Reflections is a monthly column written by Island Fellows, recent college grads who do community service work on Maine islands and in remote coastal communities through the Island Institute, publisher of The Working Waterfront. Tarah Waters works in Eastport creating an arts-based internship program for local students.
It was a cold Saturday morning and my eyes were swollen from crying. The cool air felt soothing against my warm cheeks as my tired feet slowly guided me down the creaky old wood steps. I pulled my hood over my head and walked to the water’s edge as the night sky clung tightly to the last hour of darkness.
I sat in the silence and waited for the sun to greet the sea. The still water reflected my emotions in that moment, as if together we understood the blessing of a new day. Shades of pink and golden yellow emerged from the depths of the horizon, and the darkness slowly faded, casting light to the reality I was facing.
The news of my mother’s passing stunned me like a shot to my chest. My breath was stolen from my lungs and a lump had formed like a rock in the base of my throat. While I knew I was feeling emotional shock, I also felt as though I was in a state of complete calm awareness, like a meditative experience. I was overcome with grief, nostalgia, and at the same time, tranquility.
A weight was being lifted off me after years of struggling with my mother’s addictions, yet I also felt the burden of the knowledge that my mother would be absent for the rest of my life. She would not be here when I felt the need to share the moments and experiences that any child would want to share with a mom.
It was both devastating and comforting to receive this news in Eastport during my last months as an Island Fellow. I was afraid the experience would cast a shadow on my impression of Eastport, but was comforted knowing I could come back and be among friends who care deeply for me.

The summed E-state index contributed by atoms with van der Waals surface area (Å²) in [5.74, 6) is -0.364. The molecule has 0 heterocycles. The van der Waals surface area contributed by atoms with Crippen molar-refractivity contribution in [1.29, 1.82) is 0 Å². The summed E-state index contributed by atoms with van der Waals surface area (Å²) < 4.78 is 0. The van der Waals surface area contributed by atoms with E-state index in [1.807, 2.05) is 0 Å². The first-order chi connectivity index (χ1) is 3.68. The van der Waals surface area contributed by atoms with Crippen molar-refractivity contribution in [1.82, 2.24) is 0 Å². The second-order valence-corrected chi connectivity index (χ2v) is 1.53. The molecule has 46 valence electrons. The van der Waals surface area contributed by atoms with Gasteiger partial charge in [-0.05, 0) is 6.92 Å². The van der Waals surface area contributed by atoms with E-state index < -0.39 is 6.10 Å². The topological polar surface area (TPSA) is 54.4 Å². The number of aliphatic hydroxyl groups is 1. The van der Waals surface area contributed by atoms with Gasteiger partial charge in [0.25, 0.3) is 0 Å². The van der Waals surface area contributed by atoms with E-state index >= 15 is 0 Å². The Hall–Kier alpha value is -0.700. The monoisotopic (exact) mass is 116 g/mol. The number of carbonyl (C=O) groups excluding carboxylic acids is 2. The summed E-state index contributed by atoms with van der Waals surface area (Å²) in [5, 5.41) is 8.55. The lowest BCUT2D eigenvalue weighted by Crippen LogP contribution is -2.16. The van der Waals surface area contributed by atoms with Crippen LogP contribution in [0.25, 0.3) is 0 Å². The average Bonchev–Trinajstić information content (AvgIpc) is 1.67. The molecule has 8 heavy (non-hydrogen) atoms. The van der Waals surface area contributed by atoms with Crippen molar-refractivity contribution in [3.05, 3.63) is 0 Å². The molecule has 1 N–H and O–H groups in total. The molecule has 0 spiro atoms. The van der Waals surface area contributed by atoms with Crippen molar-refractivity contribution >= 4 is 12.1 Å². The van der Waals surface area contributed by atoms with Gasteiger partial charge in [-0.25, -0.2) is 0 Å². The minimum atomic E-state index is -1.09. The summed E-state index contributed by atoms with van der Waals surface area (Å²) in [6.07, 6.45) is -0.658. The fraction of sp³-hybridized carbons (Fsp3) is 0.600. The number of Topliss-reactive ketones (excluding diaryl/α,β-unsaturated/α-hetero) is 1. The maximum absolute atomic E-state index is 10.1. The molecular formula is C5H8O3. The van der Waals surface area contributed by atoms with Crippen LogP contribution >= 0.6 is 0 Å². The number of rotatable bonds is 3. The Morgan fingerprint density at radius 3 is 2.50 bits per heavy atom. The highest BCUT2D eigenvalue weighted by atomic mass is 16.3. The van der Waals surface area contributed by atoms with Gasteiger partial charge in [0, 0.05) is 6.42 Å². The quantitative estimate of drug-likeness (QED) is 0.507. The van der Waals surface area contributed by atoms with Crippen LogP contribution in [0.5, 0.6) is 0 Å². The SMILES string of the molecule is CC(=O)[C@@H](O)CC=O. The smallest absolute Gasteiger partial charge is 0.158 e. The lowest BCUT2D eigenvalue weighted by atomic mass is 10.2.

I went back to Colorado to be with the rest of my family and to help take care of the funeral and the final arrangements of her estate. After two weeks home, I was ready to be away from the sorrow and back to the Eastport way.
I knew that I was still in a daze when I walked into my apartment. I stumbled up the steps and dropped my bags on the floor.
I looked around to see what needed to be tended to. I glanced at my busted-up road bike in the corner. There was a grocery bag dangling from the handlebars. I walked over to see what it was, thinking that maybe I had forgotten that I had put it there.
I saw that the bike was no longer broken. It was fixed! New pedals, brakes in good form, gears adjusted. Tears formed in my eyes because I knew that now I was truly home.
A good friend had asked my landlord to let him into my house, had taken the bike and fixed it for me while I was away. I was blown away by this show of love. As I touched base with others, I soon realized I was being cared for not only by the friend who fixed my bike, but also by many people from the community here. I was showered with concern, compassion and support.
Leaving Eastport will be difficult, but I am walking away knowing that the people and the city have made a forever space in my heart. Though my trails will lead me far away, I know that I will always return to the shores of the easternmost city of America.